National Wildlife Federation and others aren't exactly thrilled with this proposed alternative route either, claiming it still intersects those sensitive areas.  And if you'd like to see the "business end" of this controversial pipeline, check out our maps and images of the vast tar sands mining and extraction operation up in Alberta.  Take a quick video tour to see just how big this already is.

1 of 7 detail maps of the pipeline route. See the others in our gallery.

Friday, April 13, 2012

Florida Wildfires

Florida's burning. All over. But one fire in particular can be seen in this Modis image from yesterday. The smoke coming from the fire burning in the upper right hand corner is from the County-line fire, which started from a lightning strike on April 5. Currently, there are 30,000+ acres burning in this fire.

Modis/Aqua satellite image taken April 12, 2012

According to this article from OPB News, over 1400 wildfires have burned in Florida in 2012 and the wildfire season isn't even at its peak yet. As you can see from this really cool graphic from the Florida Forest Service, there are fires burning in almost every area of Florida in all directions with the exception of the area south of Palm Beach.
One image that I saw from yesterday, however, shows what looks to be a fire burning on the little piece of land called St. Vincent Island, just southeast of Panama City, FL. I haven't seen anything about this on the news and maybe it's just an anomaly in the image, but it looks like something's burning there. Anyone have any info on this one?

Modis/Aqua 7-2-1 satellite image taken April 12, 2012

Bad News for Pollution Monitoring - US Needs a Radar Satellite, Stat!

It appears that we've lost one of the most important tools in the field of Earth observation:  on April 8, the Envisat satellite stopped communicating with its handlers at the European Space Agency.  While this is not happy news, the satellite was a real workhorse well beyond its expected lifespan and was an outstanding success for ESA's program.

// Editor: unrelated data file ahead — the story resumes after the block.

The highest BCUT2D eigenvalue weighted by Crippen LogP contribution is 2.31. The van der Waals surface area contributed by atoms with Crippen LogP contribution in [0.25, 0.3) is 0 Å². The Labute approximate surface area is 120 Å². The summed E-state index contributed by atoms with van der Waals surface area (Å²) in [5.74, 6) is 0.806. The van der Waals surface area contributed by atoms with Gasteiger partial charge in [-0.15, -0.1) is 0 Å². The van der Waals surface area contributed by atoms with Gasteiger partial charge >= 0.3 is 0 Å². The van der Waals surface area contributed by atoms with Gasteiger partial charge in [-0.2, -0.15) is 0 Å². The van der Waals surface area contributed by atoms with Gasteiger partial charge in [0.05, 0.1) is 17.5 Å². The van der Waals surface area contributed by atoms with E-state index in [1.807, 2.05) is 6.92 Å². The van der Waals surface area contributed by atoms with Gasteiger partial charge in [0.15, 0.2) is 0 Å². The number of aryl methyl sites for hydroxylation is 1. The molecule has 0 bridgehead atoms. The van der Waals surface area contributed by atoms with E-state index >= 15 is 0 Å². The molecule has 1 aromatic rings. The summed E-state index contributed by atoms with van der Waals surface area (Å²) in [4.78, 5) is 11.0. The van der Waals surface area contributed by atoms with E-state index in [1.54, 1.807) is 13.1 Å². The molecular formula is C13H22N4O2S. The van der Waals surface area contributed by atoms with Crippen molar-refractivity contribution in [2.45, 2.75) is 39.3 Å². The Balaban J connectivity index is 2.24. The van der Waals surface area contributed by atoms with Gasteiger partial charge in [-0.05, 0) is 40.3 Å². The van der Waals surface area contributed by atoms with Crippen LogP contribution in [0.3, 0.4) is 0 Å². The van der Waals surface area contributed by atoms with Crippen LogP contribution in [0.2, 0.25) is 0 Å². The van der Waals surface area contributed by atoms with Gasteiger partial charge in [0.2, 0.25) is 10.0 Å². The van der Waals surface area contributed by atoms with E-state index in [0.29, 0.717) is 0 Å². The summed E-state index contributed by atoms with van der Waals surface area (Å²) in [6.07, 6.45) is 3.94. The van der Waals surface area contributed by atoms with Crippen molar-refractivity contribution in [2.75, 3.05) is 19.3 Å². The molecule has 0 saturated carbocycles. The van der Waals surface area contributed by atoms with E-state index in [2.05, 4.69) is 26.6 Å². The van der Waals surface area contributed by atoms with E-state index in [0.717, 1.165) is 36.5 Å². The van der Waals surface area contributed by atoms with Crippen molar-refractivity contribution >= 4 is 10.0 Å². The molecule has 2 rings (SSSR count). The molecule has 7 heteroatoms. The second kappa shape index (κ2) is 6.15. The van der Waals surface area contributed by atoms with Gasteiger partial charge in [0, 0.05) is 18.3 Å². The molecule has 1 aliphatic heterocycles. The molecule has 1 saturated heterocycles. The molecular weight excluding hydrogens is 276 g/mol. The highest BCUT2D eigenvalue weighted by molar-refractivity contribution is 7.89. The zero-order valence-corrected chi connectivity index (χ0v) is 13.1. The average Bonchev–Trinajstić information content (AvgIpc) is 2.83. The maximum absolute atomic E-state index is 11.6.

We routinely used radar satellite images collected by Envisat's ASAR sensor, and low-resolution optical-infrared images from the MERIS instrument, to monitor places around the world for oil pollution related to offshore oil and gas development and shipping.  As a tool for tracking vessels throughout the ocean, ASAR was also useful for monitoring fishing. 

Here's a recent example of our work using ASAR, illustrating and measuring Shell's major oil spill off the coast of Nigeria last December: 

Envisat ASAR image capturing Shell oil spill off Nigeria in December 2011. Image courtesy European Space Agency.

There are other options, none quite as good as ASAR for its combination of coverage, capability and availability, and cost.  We've used radar satellite images from the TerraSAR-X and Cosmo-SkyMed systems, operated by Germany and Italy, for various oil spills including the BP / Deepwater Horizon disaster in 2010 and the Montara blowout and spill off Australia in 2009.  Canada's commercially operated Radarsat is an excellent system comparable to Envisat's ASAR, although the data cost makes large-area monitoring a very expensive endeavor.  And the European Space Agency is planning to launch Sentinel as a followup to the Envisat program, although that launch is not expected for at least a year.